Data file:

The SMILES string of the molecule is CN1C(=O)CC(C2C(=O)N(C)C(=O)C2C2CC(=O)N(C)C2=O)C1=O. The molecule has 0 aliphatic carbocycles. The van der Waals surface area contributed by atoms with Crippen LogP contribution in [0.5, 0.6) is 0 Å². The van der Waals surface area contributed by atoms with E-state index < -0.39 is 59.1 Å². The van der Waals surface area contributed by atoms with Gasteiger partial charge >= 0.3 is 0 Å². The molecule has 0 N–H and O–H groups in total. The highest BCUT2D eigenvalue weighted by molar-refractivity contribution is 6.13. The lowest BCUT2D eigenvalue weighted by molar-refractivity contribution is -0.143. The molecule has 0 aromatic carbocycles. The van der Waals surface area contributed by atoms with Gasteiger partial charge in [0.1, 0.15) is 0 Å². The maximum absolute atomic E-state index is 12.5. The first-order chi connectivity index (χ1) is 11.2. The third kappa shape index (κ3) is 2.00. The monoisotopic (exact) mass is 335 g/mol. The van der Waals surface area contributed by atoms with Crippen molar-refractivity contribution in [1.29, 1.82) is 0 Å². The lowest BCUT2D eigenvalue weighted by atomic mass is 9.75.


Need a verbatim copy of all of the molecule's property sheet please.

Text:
The SMILES string of the molecule is CN1C(=O)CC(C2C(=O)N(C)C(=O)C2C2CC(=O)N(C)C2=O)C1=O. The molecule has 0 aliphatic carbocycles. The van der Waals surface area contributed by atoms with Crippen LogP contribution in [0.5, 0.6) is 0 Å². The van der Waals surface area contributed by atoms with E-state index < -0.39 is 59.1 Å². The van der Waals surface area contributed by atoms with Gasteiger partial charge >= 0.3 is 0 Å². The molecule has 0 N–H and O–H groups in total. The highest BCUT2D eigenvalue weighted by molar-refractivity contribution is 6.13. The lowest BCUT2D eigenvalue weighted by molar-refractivity contribution is -0.143. The molecule has 0 aromatic carbocycles. The van der Waals surface area contributed by atoms with Gasteiger partial charge in [0.1, 0.15) is 0 Å². The maximum absolute atomic E-state index is 12.5. The first-order chi connectivity index (χ1) is 11.2. The third kappa shape index (κ3) is 2.00. The monoisotopic (exact) mass is 335 g/mol. The van der Waals surface area contributed by atoms with Crippen molar-refractivity contribution in [1.29, 1.82) is 0 Å². The lowest BCUT2D eigenvalue weighted by atomic mass is 9.75.